Russian manufacturers performed remarkably well in February than expected as the ruble weakened while Kremlin banned food imports, boosting local production.
Russia’s Purchasing Managers’ Index rose to 49.7 last month, up from 47.6 in January, a joint survey by Markit Economics and HSBC Holdings Plc showed. Economists surveyed by Bloomberg News had expected the figure to average 47. A measure under 50 indicates shrinking activity.
Moscow is currently seeking measures to prevent the onset of its first recession since 2009 amid low oil prices that are currently trading at six-year lows. Matters haven’t been helped by penalties crafted by U.S. and its European allies in order to punish Russia for interfering in the Ukraine conflict. However, the Economy Ministry believes the food import ban will catalyze production in some industries.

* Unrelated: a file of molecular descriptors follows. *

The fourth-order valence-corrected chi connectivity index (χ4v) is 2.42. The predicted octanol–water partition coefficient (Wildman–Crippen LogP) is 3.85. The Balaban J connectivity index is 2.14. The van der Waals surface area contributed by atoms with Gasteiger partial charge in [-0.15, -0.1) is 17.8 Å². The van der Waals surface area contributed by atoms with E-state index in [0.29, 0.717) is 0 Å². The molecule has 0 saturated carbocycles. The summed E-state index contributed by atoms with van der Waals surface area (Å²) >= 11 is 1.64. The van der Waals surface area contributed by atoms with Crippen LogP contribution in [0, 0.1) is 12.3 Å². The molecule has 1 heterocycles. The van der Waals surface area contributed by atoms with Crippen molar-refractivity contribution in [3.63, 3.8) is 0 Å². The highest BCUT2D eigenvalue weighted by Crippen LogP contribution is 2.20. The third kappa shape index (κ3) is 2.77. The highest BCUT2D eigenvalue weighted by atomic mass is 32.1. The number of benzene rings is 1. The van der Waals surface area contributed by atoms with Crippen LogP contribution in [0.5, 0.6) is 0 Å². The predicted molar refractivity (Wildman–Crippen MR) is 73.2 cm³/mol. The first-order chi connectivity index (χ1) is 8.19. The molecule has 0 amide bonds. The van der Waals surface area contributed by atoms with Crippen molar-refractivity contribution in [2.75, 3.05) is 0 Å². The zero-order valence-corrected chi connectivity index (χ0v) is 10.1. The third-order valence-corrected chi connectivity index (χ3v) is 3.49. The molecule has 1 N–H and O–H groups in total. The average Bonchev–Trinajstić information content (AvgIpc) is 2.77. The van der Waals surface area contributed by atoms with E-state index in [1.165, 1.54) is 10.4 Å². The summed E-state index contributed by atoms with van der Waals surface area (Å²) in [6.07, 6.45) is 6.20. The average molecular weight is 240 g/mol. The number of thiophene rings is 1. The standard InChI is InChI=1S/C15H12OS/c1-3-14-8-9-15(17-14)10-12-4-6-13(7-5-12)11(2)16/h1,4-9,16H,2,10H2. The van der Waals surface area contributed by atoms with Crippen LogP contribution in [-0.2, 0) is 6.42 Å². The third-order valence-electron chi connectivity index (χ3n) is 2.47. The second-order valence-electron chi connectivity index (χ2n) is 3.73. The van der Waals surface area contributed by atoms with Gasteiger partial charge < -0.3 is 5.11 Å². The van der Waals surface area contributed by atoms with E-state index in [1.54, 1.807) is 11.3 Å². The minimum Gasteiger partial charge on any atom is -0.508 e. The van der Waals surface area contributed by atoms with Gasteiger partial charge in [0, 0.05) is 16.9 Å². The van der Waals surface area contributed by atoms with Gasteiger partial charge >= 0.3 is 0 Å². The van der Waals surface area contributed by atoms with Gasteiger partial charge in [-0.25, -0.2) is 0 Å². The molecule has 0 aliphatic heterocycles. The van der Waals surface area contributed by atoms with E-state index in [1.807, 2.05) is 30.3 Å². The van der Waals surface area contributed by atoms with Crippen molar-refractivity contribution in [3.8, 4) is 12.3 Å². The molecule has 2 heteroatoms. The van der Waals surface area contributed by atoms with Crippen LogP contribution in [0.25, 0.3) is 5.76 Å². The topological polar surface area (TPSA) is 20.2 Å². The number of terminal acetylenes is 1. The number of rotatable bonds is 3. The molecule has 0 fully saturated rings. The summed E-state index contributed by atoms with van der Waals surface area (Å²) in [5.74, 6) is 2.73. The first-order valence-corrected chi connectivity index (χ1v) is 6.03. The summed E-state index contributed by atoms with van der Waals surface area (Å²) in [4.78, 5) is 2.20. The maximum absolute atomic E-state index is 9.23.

“Stronger domestic demand boosted Russian manufacturing output in February, with import substitution reported to have played a role,” Bloomberg News quoted Trevor Balchin, a senior economist at Markit, as saying. “In contrast, new export business declined for a survey-record 18th successive month, and at a faster pace.”
The Economy Ministry expects the food import ban to boost agriculture and food industry. It based the forecasts on the oil price averaging $50 per barrel and the ruble trading at 61.5.
Elsewhere, U.S. consumer spending declined for the second consecutive month in January as consumers opted to cut back spending and save the windfall resulting from lower gasoline prices.
U.S. consumer spending, which contributes at least two-thirds of U.S. economic output, fell 0.2 percent after dropping 0.3 percent in December. Falling sales of big-ticket output as well as lower gas prices, which affected the bottom line in service stations contributed to the dip in January. To register for a free 2-week subscription to ForexMinute Premium Plan, visit www.forexminute.com/newsletter.
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